The Walking Dead is now so consistently dystopian that the new survivors’ transparency is kind of refreshing
The show’s previous moral dilemmas about the best way to maintain peaceful societies in the post-apocalypse have fallen prey to a basic requirement of keeping the show going for season after season: The narrative can’t allow peace to be a commonly held goal. Sure, Rick’s preemptive strike against the Saviors may have been an unwise decision that led to Glenn’s death, Rick’s humiliation, and the subsequent abjection of the Alexandrians to the Savior’s demands. But The Walking Dead has made it clear through its endless, boring posturing from Negan that the Saviors would have come for them eventually. And as the show has previously seemed to argue, at least Rick wasn’t passive in managing the Saviors’ threat.
But “Swear” questions that logic a bit. The women in the woods have opted to run and hide from Negan rather than fight him; they’re very upfront about their reasons for living the way they do, and their motives for choosing to kill any intruders on sight. In the universe of The Walking Dead, it’s almost more of a stretch that they don’t immediately kill Tara, even as it’s nice to meet a group of people who yearn to trust and believe in humanity again. While Rachel’s delight at the prospect of murdering Tara reminds us to spare a thought for Lizzie, the show’s late child psychopath, the rest of the group is more or less not so much down with the idea. (We aren’t told whether Tara is the first person to come along and test the group’s stated MO, but we are told that “normally” they “shoot strangers on sight.”)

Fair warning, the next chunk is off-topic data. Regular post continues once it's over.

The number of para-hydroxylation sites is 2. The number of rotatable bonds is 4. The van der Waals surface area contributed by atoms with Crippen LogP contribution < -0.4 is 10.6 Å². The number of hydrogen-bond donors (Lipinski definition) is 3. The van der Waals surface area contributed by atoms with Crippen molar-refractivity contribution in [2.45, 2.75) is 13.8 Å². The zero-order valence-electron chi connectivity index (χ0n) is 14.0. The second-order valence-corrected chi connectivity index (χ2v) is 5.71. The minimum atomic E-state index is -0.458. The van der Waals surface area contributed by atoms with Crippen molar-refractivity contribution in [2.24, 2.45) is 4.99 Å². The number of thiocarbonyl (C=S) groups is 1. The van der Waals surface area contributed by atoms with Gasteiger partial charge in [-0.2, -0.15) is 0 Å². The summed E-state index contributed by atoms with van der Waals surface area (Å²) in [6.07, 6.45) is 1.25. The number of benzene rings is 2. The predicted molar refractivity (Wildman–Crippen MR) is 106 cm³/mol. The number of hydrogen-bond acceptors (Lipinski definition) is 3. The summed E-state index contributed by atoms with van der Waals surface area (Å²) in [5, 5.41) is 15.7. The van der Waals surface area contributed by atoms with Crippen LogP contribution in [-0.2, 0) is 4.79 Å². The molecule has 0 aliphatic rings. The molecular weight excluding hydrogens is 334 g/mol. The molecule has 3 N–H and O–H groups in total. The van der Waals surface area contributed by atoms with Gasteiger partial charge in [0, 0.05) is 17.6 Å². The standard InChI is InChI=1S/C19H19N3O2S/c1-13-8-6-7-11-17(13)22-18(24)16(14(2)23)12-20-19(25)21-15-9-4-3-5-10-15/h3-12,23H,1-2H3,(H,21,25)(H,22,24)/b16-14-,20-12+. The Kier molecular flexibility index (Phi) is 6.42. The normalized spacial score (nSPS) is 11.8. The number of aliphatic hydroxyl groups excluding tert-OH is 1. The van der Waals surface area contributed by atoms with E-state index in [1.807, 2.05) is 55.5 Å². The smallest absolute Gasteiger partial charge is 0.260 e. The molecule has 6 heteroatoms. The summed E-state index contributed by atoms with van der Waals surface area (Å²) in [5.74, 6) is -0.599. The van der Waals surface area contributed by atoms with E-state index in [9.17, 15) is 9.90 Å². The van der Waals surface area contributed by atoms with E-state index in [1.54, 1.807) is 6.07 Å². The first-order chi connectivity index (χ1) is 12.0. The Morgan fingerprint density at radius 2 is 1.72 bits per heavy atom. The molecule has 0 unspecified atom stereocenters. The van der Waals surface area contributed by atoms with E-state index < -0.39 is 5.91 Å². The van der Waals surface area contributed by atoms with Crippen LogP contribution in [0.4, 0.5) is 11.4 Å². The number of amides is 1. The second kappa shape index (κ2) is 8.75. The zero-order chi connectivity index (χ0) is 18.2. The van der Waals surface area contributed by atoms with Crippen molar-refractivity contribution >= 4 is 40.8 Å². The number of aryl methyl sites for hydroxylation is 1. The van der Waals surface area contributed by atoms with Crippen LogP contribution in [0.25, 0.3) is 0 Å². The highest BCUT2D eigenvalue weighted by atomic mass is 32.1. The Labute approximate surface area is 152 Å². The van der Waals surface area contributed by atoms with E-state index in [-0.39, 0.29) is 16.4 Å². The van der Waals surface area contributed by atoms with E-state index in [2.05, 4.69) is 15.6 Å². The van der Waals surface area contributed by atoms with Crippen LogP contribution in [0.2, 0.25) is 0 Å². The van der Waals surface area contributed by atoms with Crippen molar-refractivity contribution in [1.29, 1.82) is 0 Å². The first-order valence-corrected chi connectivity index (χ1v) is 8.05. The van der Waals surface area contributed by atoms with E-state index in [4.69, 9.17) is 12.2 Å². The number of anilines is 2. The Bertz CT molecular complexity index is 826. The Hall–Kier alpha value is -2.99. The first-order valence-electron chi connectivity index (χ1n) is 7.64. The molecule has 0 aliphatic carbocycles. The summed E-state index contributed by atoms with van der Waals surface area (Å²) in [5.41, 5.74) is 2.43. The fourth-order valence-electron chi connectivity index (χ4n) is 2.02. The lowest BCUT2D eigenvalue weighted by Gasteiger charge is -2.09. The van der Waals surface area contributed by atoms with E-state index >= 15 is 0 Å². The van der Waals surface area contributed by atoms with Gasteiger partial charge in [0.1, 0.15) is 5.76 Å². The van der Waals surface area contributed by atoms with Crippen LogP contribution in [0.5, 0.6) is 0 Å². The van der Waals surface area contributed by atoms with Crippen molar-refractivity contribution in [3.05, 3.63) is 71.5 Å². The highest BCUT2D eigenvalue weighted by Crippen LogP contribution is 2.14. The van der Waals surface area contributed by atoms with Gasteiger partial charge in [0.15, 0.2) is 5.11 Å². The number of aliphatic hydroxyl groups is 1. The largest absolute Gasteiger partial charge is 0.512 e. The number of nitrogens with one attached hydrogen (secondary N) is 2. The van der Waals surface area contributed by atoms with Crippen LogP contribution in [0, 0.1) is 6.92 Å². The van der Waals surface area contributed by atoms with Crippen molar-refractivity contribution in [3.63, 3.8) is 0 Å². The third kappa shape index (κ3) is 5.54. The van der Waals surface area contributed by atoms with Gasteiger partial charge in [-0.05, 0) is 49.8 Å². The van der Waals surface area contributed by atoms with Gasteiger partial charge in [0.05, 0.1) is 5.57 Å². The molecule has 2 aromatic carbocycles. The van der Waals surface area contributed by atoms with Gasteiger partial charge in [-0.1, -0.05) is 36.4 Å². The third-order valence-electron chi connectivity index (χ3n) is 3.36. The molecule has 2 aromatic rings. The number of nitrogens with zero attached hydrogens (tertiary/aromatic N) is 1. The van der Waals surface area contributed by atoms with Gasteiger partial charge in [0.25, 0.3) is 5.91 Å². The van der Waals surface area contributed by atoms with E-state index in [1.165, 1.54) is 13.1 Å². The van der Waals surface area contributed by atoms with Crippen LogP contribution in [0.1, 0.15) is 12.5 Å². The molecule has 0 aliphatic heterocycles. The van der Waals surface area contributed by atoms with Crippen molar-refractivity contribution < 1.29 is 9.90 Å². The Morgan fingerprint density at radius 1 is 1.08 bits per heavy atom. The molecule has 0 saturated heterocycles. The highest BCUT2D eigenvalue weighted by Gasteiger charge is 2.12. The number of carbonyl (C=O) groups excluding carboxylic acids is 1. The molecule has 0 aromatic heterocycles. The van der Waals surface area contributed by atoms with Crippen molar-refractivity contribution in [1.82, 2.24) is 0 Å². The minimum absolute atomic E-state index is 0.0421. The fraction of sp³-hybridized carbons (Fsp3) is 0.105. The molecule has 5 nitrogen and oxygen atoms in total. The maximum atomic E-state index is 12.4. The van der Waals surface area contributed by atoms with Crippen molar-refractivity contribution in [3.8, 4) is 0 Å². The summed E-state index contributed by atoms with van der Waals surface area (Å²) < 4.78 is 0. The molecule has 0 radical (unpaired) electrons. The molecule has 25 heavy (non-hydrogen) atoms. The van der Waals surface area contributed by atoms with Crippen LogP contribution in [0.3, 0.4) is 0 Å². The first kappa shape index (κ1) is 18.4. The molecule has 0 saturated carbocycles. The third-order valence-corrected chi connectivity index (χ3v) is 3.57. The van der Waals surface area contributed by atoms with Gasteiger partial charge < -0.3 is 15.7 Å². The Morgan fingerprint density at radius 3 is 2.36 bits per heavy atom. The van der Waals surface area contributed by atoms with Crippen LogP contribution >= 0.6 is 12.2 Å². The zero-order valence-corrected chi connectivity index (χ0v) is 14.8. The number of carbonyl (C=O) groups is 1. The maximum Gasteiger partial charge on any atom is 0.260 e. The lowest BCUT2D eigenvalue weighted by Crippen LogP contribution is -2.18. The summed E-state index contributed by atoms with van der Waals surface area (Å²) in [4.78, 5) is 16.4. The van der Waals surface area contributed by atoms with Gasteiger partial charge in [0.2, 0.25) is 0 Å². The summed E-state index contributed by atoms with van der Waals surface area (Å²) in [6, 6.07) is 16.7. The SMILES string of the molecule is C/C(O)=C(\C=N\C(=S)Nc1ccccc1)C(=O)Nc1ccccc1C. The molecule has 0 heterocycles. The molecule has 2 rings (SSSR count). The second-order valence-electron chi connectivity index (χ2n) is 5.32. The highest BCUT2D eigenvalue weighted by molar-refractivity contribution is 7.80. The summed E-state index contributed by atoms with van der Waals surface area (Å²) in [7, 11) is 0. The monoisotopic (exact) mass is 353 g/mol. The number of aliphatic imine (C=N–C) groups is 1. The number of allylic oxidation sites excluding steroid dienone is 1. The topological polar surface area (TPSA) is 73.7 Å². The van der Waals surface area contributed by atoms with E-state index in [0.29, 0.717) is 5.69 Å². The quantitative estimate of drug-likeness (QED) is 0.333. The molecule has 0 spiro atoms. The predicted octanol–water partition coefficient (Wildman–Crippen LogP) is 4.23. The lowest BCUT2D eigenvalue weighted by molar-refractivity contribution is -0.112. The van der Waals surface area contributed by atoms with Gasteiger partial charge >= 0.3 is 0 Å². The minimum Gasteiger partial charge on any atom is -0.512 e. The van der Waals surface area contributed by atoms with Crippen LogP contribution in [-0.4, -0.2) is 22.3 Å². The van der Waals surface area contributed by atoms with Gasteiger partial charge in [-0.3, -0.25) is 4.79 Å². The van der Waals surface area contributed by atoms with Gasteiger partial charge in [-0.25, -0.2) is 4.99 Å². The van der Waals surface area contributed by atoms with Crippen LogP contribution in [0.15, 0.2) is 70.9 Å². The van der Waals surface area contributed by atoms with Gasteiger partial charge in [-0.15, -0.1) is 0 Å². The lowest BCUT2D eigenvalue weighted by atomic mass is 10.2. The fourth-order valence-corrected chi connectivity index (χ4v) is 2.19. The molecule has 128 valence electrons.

“Swear” doesn’t quite lead to a happy Thanksgiving meal between friends (one dream Thanksgiving this season was probably enough), but Tara and Cyndie’s immediate connection and trust in one another show us how rare trust has become in this world.
To make the women-only village work as a concept, The Walking Dead has to make the Saviors even more inconsistent
Because Tara doesn’t know the Saviors are still a threat, “Swear” concerns itself with her gradual realization that Rick’s group’s mission to kill the Saviors was in vain. The women in Cyndie and Rachel’s village are still clearly living in terror of Negan and his followers, and no wonder: After the Saviors discovered their previous settlement, Negan strategically killed every male in their group over age 10, spurring the women to pack up their bags and escape in the middle of night. At that point, they relocated and formed the Shyamalan-esque village in the woods where Tara ends up.
As horrifying as it is to discover that Negan murdered all the men in their group, it also makes no sense. Based on what we’ve seen of Negan so far, he’s mainly been interested in mining Alexandria for resources, weapons, and strong-bodied men to break. However, the women in the woods have a small arsenal at their disposal, suggesting that Negan took a completely different approach when he first happened upon them than he did when slowly and systematically disarming the Alexandrians.